In my long-ago wheat-eating days, I would snatch any opportunity to sample one of those freshly pinched and simmered Italian dumplings.  The HH and I patronized quite a range of small, family-owned Italian restaurants in our early days, and each boasted its own version of the little pasta pillows: smothered in Arrabiata with extra jalapenos mounded on the side; lightly pan-fried in olive oil, then sprinkled liberally with springy sage and dusted with freshly grated Parmesan; tossed gently in a vodka cream sauce with black olives and capers–I loved them all. I loved the slightly gooey exterior, the softly yielding chew, the smooth and subtle flavor that demanded a potato ricer to achieve.

Before today, I had yet to sample a spelt-based version of gnocchi.  (Seems they don’t serve spelt gnocchi in most Italian restaurants I’ve frequented. Quel surprise!). The few times I endeavored to cook up some of the light, spud-based morsels using a traditional recipe in the past, the result was a total flop.  Either the gnocchi were so hard and dense that they could be shot from a BB gun, or they turned out so soft and mushy that one might wonder where the pasta was hiding in this white, slushy gruel. And yet. . . and yet. . . they persisted in beckoning to me.  

So, last night, I threw caution to the winds, and allowed my passion for the little rascals to lead me into temptation.  I knew I’d likely get gnocchi’d up for my efforts, but just didn’t care.  After all, the outcome would be a bowl brimming with my delicious, darling pasta babies! Besides, I thought gnocchi would be the perfect submission to Ruth’s weekly Presto Pasta Night over at Once Upon a Feast.

I started with a fairly simple recipe for Spiced Carrot Gnocchi that I found in Gourmet Vegetarian by Jane Price, and adapted it according to my own dietary restrictions: no eggs and no wheat (replaced with silken tofu and a combination of whole spelt and oat flours, respectively).  I topped the gnocchi with a creamy, cheesy sauce of my own invention (I’ve had great luck with sauces in the past, thankfully), and sprinkled some chopped fresh parsley over top. 

How did it end up?  Well, let’s just say that the sauce was rich, creamy, and delicious, as expected.  As to my experiments with my potato nemesis? Well, I must confess that, once again, success eluded me.  Don’t get me wrong–they weren’t awful; in fact, the mildly sweet and dense chewiness was well complemented by the velvety, cheesy sauce.  Still, if you’re looking for the traditional version of this pasta, you won’t be satisfied with these.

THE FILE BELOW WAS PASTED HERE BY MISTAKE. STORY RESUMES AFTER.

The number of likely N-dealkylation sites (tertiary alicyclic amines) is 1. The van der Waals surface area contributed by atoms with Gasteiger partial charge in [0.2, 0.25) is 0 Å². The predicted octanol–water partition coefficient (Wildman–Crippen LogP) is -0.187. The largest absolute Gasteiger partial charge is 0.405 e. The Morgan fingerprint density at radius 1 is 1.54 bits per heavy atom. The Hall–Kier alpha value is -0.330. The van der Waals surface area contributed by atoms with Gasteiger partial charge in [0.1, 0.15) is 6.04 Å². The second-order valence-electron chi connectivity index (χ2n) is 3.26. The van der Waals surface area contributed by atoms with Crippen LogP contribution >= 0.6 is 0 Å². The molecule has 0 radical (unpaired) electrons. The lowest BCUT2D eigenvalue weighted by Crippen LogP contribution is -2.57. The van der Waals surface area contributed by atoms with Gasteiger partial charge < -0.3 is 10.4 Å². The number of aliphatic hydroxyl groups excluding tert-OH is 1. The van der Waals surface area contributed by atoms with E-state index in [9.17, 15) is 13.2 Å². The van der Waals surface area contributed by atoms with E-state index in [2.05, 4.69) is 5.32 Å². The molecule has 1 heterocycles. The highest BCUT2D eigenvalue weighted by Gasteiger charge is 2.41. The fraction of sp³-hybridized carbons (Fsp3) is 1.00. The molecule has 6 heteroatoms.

And I hate to admit it, I think I will finally put this kitchen quest behind me, once and for all.  That’s right–it’s time to gnocchi it off for good.

Spiced Carrot Gnocchi in Cream Sauce

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The contrast between the dense, slightly chewy gnocchi and the velvety sauce is a pleasing one. These gnocchi were a little heavy and slightly sweet; if you’re okay with non-traditional pasta, you may enjoy these.

Spiced Carrot Gnocchi

Adapted from Gourmet Vegetarian by Jane Price

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While taking some leisure time to browse through a few food blogs recently (read: two hours at my desk when I should have been working), I happened upon the blog event They Go Really Well Together, hosted by blog.khymos.org (“dedicated to molecular gastronomy”). The gist of the event is that two or more seemingly mis-matched flavors are paired according to their molecular compatibility (a la Fat Duck), said compatibility not always apparent to those deficient in the chef’s olfactory supremacy (such as moi).

Then I got to thinking, it’s true; some ostensibly odd couplings do actually work well together:  Sonny and Cher, purple and mustard yellow walls (but only for the previous tenant, not us), Elsie and Chaser, paisley and–hmmn.  Well, Sonny and Cher, anyway.

This pasta dish, a favorite in our house, is one of those weird couplings: rhyme off the ingredients one at a time and they sound not like a recipe but more like a grocery list jotted in haste on the back of an envelope, its disparate elements each appealing on its own, but not meant to share space in a simmering pot.  Yet, when tossed together haphazardly as we tend to do over here, the result is pure delight.